Technical Reports

Damage Assessment of Railroad Tank Cars Involved in Accidents: Phase II Modeling and Validation

  • 01
  • Apr
  • 2002
AUTHOR: Richard W. Klopp, Steven W. Kirkpatrick, Donald A. Shockey
KEYWORDS: Accident Damage Management, Local Fracture, Damage Mechanics, Finite Element Modelling, Gouges, Reversed Bending, Dents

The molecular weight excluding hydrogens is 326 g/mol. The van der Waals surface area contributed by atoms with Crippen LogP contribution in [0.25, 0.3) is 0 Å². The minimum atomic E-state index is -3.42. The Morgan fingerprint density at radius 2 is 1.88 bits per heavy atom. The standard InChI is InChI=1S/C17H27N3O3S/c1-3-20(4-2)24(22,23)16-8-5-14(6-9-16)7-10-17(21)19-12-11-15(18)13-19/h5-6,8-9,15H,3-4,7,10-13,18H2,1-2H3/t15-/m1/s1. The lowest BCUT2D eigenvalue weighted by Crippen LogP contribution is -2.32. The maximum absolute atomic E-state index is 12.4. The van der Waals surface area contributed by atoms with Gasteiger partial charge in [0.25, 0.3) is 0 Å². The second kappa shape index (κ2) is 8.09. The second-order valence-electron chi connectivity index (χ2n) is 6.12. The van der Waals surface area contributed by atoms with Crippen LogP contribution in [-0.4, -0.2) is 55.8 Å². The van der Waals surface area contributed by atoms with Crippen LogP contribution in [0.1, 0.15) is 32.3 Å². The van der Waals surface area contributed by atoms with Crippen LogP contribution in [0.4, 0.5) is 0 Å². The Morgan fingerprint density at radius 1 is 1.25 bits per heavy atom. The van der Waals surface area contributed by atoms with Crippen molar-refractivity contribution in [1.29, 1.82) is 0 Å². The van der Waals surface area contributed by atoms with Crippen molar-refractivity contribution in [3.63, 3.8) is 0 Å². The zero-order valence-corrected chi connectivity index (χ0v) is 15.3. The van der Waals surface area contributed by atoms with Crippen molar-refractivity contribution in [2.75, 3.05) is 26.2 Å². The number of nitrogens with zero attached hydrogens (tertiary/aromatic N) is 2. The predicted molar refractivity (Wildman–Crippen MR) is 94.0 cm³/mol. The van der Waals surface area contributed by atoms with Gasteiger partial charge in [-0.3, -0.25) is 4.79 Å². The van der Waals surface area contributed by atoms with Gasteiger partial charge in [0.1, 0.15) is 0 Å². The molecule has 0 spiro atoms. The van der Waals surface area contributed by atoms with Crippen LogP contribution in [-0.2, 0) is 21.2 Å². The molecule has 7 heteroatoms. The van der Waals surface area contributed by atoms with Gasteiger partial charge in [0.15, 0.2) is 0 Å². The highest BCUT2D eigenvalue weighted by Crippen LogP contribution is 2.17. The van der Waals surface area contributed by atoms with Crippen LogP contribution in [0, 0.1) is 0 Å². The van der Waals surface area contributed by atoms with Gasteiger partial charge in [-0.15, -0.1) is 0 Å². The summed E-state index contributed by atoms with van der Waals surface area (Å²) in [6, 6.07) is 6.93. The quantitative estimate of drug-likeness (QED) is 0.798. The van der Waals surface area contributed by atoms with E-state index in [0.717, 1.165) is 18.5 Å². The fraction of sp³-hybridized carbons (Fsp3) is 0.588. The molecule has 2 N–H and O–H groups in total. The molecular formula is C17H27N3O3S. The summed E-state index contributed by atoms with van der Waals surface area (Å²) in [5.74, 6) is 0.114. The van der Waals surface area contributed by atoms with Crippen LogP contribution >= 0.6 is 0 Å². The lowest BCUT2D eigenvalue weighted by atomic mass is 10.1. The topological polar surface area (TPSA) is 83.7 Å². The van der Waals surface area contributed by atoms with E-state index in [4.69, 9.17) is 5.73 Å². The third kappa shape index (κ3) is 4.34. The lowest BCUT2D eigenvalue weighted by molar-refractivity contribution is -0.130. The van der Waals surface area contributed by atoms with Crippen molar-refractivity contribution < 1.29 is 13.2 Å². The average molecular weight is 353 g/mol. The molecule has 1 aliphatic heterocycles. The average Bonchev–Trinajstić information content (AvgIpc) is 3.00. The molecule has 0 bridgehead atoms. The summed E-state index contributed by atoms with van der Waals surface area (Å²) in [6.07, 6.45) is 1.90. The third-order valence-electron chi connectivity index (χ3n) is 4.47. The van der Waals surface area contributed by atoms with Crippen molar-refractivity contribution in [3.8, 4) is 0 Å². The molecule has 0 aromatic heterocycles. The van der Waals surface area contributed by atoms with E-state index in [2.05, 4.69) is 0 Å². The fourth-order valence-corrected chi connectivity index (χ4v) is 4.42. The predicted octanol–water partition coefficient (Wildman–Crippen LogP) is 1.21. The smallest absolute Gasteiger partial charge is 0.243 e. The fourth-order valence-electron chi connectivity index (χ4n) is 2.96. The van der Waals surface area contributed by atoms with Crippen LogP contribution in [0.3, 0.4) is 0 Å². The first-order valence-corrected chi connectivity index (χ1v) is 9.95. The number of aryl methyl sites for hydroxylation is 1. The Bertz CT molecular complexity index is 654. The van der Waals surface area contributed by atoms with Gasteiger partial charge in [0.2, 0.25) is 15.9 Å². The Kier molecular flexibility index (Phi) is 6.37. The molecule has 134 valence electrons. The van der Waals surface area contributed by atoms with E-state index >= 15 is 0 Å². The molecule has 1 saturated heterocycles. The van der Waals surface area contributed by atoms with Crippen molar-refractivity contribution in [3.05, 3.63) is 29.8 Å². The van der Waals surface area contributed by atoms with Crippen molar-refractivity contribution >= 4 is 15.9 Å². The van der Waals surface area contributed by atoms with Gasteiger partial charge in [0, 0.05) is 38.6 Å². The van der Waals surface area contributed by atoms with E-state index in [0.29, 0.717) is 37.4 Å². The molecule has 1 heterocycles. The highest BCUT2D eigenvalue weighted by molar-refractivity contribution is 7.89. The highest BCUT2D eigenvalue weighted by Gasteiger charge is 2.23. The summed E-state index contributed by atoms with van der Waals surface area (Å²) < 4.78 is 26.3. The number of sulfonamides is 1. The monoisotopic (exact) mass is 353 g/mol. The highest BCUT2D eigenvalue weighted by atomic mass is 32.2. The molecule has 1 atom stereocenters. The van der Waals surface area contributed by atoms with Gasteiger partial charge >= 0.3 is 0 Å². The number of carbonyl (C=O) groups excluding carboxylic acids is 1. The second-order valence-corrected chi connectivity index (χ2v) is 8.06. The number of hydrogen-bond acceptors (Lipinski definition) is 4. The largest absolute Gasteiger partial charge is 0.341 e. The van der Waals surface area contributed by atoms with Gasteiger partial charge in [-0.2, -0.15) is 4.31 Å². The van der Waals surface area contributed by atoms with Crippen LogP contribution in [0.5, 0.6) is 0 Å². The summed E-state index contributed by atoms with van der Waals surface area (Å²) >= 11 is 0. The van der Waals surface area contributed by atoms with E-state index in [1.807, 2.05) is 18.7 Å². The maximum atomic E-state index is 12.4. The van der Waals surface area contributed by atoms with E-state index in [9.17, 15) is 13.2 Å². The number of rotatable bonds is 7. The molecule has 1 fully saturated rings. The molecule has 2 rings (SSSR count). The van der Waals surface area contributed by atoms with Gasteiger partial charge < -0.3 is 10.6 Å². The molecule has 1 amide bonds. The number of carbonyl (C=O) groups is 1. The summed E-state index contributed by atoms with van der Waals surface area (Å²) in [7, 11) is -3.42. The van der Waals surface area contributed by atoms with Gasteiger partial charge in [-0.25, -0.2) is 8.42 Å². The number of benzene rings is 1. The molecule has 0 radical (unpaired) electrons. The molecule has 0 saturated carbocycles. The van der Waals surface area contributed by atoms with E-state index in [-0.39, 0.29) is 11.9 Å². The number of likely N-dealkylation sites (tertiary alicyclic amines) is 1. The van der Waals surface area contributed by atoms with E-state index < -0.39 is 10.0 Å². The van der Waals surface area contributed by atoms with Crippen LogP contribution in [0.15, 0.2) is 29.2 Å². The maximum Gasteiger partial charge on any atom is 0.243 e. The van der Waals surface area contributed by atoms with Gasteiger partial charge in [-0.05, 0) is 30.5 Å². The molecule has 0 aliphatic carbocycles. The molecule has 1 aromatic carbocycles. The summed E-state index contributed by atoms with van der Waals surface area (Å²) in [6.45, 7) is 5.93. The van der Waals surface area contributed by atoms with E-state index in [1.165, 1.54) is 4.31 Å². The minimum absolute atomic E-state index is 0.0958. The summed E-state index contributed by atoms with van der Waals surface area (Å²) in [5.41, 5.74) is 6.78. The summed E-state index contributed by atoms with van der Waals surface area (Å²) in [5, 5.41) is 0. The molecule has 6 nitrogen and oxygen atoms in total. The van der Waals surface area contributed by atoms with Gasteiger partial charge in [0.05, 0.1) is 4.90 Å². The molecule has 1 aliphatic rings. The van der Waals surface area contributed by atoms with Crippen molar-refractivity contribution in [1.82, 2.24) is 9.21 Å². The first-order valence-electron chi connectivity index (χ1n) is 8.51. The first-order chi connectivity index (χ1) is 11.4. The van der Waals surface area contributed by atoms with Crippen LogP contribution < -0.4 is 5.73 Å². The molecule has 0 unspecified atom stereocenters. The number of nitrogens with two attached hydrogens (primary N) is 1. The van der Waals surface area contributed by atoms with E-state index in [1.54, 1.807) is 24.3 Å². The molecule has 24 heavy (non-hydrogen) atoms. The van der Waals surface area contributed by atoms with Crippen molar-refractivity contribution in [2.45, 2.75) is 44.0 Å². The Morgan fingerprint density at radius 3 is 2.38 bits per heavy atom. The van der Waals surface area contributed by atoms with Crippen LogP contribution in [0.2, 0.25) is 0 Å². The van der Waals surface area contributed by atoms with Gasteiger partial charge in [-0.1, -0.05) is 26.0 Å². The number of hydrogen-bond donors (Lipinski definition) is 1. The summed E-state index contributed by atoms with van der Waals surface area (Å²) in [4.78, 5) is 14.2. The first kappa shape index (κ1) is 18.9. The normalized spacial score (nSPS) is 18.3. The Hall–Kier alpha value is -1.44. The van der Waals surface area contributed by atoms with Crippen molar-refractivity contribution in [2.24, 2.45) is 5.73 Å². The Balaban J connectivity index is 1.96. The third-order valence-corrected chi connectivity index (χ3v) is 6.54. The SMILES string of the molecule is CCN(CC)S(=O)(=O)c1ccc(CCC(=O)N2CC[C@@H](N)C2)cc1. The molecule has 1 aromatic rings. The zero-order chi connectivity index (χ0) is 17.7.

ABSTRACT: The Accident Damage Assessment Guidelines used to make decisions on the safety of damaged pressure tank cars were formulated in the 1970s by the Association of American Railroads (AAR) under the auspices of the Federal Railroad Administration (FRA). Although these Guidelines have served their purpose, their validity has not been quantitatively established. This report describes an effort by AAR/TTC-and SRl International to examine and refine the Guidelines. Damage mechanics was applied to evaluate the effect of gouges and wheel bums. Notched round bar tensile tests were combined with finite element analysis to predict cleavage failure in the absence of a macroscopic crack. Fracture mechanics was applied to evaluate the stability of a thumbnail crack at a dent root and a through-wall crack. J-resistance tests were used to support the analysis. Laboratory dent/undent tests in which plate was bent then pulled straight in tension were applied to evaluate the effects of denting. The research showed that the present Guidelines are valid, with reasonable factors-of-safety, except for otherwise undamaged dents that do not involve welds. Consideration of dent root radius should be removed from the Guidelines, because radius has little bearing on the likelihood of failure. The dent/undent tests showed that otherwise-undamaged dents that do not involve welds fail at loads equal to those for virgin plate. The crack stability analyses and toughness measurements showed that through-wall cracks are stable up to at least several inches in length. Thumbnail dent root cracks are likely to be unstable and can grow readily to be as long as the dent. Thus, the risk of dent failure depends on the likelihood of a dent containing a crack. The research shows that the likelihood is very low unless the dent involves other damage or welds.